Neglected clinic now home to deadly snakes

By Ndivhuwo Mukwevho

Thohoyandou Block G clinic in Limpopo has not been maintained for several months, leading to overgrown bushes and long grass inside and outside the building.

 Residents say it also harbours dangerous snakes. 

Angry residents who live near the clinic told Scrolla.Africa that they have approached the clinic several times since last year, asking to be allowed to cut the grass for free. 

But their requests have been repeatedly turned down.

Grace Masindi, who lives close to the clinic, said residents have grown tired of complaining about the clinic’s rundown condition. 

“We live in fear of snakes coming out of that bush at the clinic, as the clinic has become their home,” said Masindi. “On several occasions, we have found huge and dangerous snakes in our yards, and we are sure that they came from those bushes at the clinic, which they never bother to cut down.”

Limpopo is home to several deadly snake species, including black mambas, cobras, boomslangs and puff adders.

Masindi is one of many residents who have been to the clinic to ask to be allowed to clean it, with no luck.

The clinic is less than five kilometres from the Thohoyandou shopping complex and is easily accessible to patients from various parts of Vhembe. However, it has had no running water for more than two months now.

“At the moment, everything is just a mess at the clinic,” said Masindi. “Apart from there being no running water, there is also a shortage of healthcare workers, and one can spend more than two hours waiting in the queue to be helped. 

“The toilets meant to be used by patients are also a mess as they are never cleaned because of the water shortage.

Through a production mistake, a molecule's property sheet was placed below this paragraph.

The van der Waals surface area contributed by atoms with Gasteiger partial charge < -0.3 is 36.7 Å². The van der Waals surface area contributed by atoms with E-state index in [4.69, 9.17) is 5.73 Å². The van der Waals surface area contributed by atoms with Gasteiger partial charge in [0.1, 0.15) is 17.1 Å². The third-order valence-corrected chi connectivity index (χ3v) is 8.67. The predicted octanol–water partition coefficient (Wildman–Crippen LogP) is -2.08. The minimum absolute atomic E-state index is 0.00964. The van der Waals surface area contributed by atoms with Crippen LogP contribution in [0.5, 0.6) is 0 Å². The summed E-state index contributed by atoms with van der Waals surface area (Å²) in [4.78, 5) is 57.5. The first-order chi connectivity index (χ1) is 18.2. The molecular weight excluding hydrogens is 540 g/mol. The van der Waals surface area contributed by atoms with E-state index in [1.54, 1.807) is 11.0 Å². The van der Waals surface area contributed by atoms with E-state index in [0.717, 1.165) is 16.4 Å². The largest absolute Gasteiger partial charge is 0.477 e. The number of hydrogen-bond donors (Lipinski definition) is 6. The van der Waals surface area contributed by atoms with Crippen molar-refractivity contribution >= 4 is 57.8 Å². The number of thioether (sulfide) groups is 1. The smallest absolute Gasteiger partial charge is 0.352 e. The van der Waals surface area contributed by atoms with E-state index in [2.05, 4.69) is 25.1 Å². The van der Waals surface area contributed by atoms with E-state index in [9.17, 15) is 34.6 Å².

Samuel Mudau, who also lives near the clinic, said: “[It] does not have the staff to maintain the yard, and nothing is being done to address this situation. How can a facility like this be allowed to operate without gardeners while there are so many unemployed people? But the worrying thing is that when residents try to offer assistance, they are turned away.” 

Speaking to Scrolla.Africa outside the clinic on Thursday, Patrick Mashau, who had accompanied his younger sister there because she needed medical attention, said he was shocked at how the clinic had been neglected.

“The last time I was here was in 2021 and this clinic was very clean inside and out. But what I see here today is unacceptable. I wonder what went wrong.” 

Attempts to get comment from Neil Shikwambana, the spokesperson for the Limpopo Health Department, failed despite his acknowledgement of messages from Scrolla.Africa.

Residents will reportedly visit the facility on Friday to cut down the overgrown grass and bushes.

Pictured above: Overgrown grass outside Thohoyandou G Clinic’s front gate.

Image source: Ndivhuwo Mukwevho


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